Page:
Researchers at CIC bioGUNE identify biomarkers useful for fibromyalgia diagnosis

The research paper, published in the journal EBioMedicine, reveals a low proportion of certain bacteria in gut microbiome in fibromyalgia patients.

(Bilbao, 4 September 2019). Researchers at CIC bioGUNE, in collaboration with the University Hospital of Donostia, have identified a list of potential biomarkers for the diagnosis of fibromyalgia. The study, published in the journal EBioMedicine, reaffirms the idea that fibromyalgia is a real disease, with molecular differences that may help explain it and serve as a starting point for discovering possible therapies.

Fibromyalgia is a disease of unknown etiology characterised by chronic widespread pain that the patient experiences in the locomotor system. In addition to pain, other symptoms, such as intense fatigue, sleep disorders, numbness in extremities, depression, anxiety, joint stiffness, headaches and the sensation of swelling in the hands, are among the most common clinical manifestations. Patients with fibromyalgia often present a hypersensitivity to pain manifest in the appearance of a painful sensation to pressure in multiple sites of the locomotor system, which is not observed in healthy subjects.
The study, led by Juan Manuel Falcón, Ikerbasque researcher at CIC bioGUNE, combines different state-of-the-art '-omics' technologies that provide highly detailed information on the composition of the samples. "These technologies have enabled us to identify molecular differences that may be associated with fibromyalgia, a disease for which there is no objective diagnostic method," Juan Manuel Falcón explains.

Chronic pain at the systemic level, not localized, has caused the disease to be associated with the central nervous system. "Our hypothesis in the study was that this association with the central nervous system could be reflected in the gut microbiome - the population of gut bacteria - given the proven existence of the gut-brain axis, through which various mechanisms have been proposed by which gut bacteria can communicate and interact with the host," he adds.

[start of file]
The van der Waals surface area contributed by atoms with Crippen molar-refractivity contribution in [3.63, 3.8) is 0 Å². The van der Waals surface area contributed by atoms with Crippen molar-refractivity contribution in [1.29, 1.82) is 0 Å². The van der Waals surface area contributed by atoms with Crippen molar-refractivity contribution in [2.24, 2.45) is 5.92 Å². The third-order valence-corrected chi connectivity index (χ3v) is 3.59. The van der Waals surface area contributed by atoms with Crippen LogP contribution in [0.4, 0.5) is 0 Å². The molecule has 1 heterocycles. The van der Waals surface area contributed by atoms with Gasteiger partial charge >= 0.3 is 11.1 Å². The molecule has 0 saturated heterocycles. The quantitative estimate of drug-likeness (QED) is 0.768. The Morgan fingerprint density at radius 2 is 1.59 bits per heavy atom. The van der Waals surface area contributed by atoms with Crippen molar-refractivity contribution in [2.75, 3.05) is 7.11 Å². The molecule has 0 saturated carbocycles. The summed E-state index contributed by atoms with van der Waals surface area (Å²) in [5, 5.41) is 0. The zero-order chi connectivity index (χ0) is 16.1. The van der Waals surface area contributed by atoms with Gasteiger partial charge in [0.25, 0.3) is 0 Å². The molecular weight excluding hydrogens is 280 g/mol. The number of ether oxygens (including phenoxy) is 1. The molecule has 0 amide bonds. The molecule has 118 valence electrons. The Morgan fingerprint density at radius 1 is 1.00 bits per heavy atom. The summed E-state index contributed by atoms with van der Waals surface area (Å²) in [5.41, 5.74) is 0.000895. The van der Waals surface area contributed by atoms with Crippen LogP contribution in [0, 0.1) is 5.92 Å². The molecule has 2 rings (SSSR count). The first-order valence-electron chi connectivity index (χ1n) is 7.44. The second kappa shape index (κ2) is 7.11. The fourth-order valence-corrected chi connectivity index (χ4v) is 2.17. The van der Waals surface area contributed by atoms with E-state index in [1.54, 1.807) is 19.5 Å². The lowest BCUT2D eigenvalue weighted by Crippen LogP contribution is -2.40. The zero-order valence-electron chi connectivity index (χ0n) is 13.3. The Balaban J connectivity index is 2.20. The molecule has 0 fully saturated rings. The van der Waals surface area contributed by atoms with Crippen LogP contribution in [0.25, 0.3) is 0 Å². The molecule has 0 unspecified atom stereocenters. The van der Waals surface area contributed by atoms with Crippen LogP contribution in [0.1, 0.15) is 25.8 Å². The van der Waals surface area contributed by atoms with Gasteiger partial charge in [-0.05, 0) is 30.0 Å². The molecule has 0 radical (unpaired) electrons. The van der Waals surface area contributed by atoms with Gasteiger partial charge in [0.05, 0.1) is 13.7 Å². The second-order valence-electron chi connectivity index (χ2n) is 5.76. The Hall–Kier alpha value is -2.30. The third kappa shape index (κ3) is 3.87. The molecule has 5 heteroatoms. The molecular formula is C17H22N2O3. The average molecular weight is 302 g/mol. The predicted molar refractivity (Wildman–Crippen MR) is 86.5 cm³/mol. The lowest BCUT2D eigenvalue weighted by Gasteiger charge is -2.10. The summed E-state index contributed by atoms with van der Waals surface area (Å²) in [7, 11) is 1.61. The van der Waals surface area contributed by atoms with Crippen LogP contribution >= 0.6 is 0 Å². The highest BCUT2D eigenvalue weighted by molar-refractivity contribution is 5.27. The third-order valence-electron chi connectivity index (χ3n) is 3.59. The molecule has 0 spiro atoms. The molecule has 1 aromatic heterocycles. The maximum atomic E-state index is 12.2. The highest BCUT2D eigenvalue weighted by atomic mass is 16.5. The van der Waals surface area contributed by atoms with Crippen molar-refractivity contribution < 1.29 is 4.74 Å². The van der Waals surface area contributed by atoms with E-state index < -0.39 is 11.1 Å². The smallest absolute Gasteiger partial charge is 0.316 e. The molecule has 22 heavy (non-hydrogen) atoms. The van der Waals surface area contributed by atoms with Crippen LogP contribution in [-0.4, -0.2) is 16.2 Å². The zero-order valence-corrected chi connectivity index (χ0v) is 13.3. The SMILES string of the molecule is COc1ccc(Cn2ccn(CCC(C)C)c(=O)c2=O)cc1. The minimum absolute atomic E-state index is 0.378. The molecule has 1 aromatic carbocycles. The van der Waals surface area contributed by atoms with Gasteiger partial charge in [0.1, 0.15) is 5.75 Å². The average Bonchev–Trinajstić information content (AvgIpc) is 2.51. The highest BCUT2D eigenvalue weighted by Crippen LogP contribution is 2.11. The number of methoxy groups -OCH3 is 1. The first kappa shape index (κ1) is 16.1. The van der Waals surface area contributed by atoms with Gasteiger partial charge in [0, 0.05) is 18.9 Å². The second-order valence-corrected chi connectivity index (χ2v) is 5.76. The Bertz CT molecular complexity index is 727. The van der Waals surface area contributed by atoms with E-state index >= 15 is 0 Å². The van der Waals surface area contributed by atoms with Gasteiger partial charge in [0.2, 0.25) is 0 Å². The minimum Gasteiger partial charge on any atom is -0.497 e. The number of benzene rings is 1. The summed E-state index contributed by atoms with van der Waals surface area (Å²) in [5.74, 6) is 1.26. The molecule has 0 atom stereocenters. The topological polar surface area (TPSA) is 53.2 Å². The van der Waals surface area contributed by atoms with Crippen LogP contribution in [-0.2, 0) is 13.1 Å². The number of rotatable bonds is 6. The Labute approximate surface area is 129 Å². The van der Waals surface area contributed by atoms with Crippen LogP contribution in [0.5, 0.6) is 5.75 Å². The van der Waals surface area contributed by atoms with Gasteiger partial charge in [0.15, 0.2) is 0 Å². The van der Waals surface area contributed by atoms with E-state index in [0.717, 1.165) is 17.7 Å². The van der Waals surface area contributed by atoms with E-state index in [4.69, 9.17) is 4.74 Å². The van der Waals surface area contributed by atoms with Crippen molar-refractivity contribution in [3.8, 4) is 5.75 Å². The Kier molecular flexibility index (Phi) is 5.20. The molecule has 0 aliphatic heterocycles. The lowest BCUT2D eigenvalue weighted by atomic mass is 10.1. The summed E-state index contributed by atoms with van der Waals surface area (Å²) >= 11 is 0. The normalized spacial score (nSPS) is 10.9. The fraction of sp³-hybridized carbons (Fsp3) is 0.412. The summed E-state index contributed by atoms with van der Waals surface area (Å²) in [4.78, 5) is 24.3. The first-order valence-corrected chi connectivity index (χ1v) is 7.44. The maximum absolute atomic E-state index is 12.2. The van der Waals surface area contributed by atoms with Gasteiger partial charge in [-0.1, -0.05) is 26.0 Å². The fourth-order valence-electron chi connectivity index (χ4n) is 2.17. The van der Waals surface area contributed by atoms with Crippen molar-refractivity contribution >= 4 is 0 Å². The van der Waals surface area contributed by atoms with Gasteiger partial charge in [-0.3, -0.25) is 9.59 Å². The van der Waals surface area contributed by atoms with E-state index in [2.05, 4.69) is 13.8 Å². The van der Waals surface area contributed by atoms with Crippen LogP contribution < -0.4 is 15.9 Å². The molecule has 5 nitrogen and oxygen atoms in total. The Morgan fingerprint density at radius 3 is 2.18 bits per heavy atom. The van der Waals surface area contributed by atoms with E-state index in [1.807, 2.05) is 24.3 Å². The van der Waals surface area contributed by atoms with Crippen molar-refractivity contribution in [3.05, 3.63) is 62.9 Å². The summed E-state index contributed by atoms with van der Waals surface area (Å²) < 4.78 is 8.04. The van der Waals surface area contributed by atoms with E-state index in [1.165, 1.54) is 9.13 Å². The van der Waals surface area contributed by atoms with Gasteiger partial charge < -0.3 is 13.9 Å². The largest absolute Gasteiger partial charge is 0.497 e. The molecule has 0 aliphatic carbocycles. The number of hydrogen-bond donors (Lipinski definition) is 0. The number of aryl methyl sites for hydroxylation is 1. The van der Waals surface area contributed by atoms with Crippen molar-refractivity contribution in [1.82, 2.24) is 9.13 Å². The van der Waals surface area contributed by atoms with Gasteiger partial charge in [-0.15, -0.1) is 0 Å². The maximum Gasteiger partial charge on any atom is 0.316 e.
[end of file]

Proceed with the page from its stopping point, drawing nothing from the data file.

Through this combination of '-omics' technologies, with particular emphasis on the microbiome and metabolome, the study proposes a series of bacteria that appear to be associated with certain symptoms of the disease. "In particular, we have found a reduction of the bacteria responsible for degrading a specific metabolite, glutamate, present in many metabolic pathways and associated with inflammatory processes and pain. Certain bacteria can degrade this glutamate to another molecule called GABA, which acts as a pain inhibitor, and it is precisely these bacteria that we have found reduced in fibromyalgia patients", adds Marc Clos-Garcia, first author of the work.

Fibromyalgia is still a very unknown disease, even among doctors, despite the fact that it is common in Spain, with a prevalence of 2.4% of the population over 20 years. It is often considered to be an unreal disease: patients tend to be seen as exaggerated and may even be ignored, which has given rise to many legal problems in the workplace. This means that, until a reliable diagnosis is made, patients go from doctor to doctor, each one recommending a different drug regimen. Considering that the microbiome is highly dependent on external factors, including diet, the fact that the patient community included in the study was very diverse in terms of treatments followed made it difficult to establish associations between the microbial community and the disease, as well as to identify the effect of the drugs on the microbiome.